JFC: Foreign ownership rule change may impact FDI
The Joint Foreign Chambers (JFC) said “drastic changes” in the way companies with foreign ownership can do business in the country is a “serious setback” for the Philippines in the race for foreign direct investments.
“Requiring foreign equity percentages to apply not just to the total outstanding capital of a corporation but to each class of shares of such capital is a step backward. This may have a negative impact on the investment climate in the Philippines, which is already struggling to keep pace with neighboring countries that are relaxing their FDI restrictions to encourage the entry of more foreign investments,” the group said in a position paper sent to the Securities and Exchange Commission (SEC).
Citing a recent report of the United Nations Conference on Trade and Development (UNCTAD), JFC said the Philippines had been lagging behind its peers in the Association of Southeast Asian Nations (Asean) in terms of foreign direct investments.
As of the first half of 2012, UNCTAD reported that FDI inflows to the Philippines reached only $900 million, lower than Singapore’s $27.4 billion and Indonesia’s $8.2 billion.
“The Philippines has a long way to go in an increasingly competitive world economy, and such drastic changes in the fundamental principles of doing business is a serious setback that undermines investor confidence in the stability of the Philippine legal and business environment,” JFC said.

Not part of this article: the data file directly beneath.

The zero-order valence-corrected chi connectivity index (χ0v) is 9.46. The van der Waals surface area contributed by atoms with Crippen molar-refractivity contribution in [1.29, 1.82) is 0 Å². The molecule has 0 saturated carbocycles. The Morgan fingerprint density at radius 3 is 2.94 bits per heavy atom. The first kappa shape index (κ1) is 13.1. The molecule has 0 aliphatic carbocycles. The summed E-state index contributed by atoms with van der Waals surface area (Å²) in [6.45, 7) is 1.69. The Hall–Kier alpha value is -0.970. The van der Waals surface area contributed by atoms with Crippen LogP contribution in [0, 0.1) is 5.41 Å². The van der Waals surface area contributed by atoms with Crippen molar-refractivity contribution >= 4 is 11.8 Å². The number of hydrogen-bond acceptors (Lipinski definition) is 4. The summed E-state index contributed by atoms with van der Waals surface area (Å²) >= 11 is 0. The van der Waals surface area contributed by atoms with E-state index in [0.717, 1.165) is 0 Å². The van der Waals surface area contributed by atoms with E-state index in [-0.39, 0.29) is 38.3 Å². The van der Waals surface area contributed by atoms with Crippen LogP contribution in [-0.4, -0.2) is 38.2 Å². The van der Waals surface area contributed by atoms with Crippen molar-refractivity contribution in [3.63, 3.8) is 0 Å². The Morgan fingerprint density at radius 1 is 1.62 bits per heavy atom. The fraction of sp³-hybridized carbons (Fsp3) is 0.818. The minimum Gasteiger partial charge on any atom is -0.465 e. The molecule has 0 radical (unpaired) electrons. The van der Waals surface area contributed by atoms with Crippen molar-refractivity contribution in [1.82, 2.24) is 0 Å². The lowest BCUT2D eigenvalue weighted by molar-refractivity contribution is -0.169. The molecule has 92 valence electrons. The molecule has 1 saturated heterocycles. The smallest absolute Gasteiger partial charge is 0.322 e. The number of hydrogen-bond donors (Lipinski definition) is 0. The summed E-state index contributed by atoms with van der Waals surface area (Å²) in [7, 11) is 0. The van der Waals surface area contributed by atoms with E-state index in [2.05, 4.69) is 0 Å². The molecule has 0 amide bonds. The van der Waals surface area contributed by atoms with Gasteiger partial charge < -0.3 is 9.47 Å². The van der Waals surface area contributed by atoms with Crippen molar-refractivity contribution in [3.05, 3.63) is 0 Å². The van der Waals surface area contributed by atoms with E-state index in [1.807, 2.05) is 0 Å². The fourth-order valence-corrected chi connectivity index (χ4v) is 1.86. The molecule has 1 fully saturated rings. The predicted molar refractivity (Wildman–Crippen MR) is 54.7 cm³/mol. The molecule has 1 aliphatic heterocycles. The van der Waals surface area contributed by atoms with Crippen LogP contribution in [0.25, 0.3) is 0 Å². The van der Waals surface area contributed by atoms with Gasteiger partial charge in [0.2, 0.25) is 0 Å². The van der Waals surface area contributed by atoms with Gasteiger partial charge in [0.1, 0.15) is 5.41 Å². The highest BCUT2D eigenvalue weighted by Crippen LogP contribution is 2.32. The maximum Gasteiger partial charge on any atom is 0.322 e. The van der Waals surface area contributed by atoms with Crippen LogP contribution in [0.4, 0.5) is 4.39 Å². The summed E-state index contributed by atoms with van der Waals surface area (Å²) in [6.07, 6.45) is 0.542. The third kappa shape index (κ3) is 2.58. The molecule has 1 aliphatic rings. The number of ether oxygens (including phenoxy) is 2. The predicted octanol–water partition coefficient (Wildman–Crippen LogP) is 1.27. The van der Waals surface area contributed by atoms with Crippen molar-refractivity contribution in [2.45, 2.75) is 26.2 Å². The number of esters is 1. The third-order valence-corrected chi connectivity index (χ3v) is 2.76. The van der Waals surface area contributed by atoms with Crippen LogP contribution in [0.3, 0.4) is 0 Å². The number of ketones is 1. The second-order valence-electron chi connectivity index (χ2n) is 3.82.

The JFC said that confusions on how to define the nationality of corporations and applying the 60-percent rule of Filipino ownership in each class of shares for public utilities could impact investment.
The group said that under the Constitution, the restrictive criteria for complying with equity requirements would then apply to areas such as the ownership and management of mass media and the utilization of marine resources (both fully nationalized); the 40-percent foreign capital cap imposed on the operation of public utilities, land ownership, exploration, development and utilization of natural resources, and ownership, establishment and administration of educational institutions; and the 30-percent foreign capital cap imposed on advertising.
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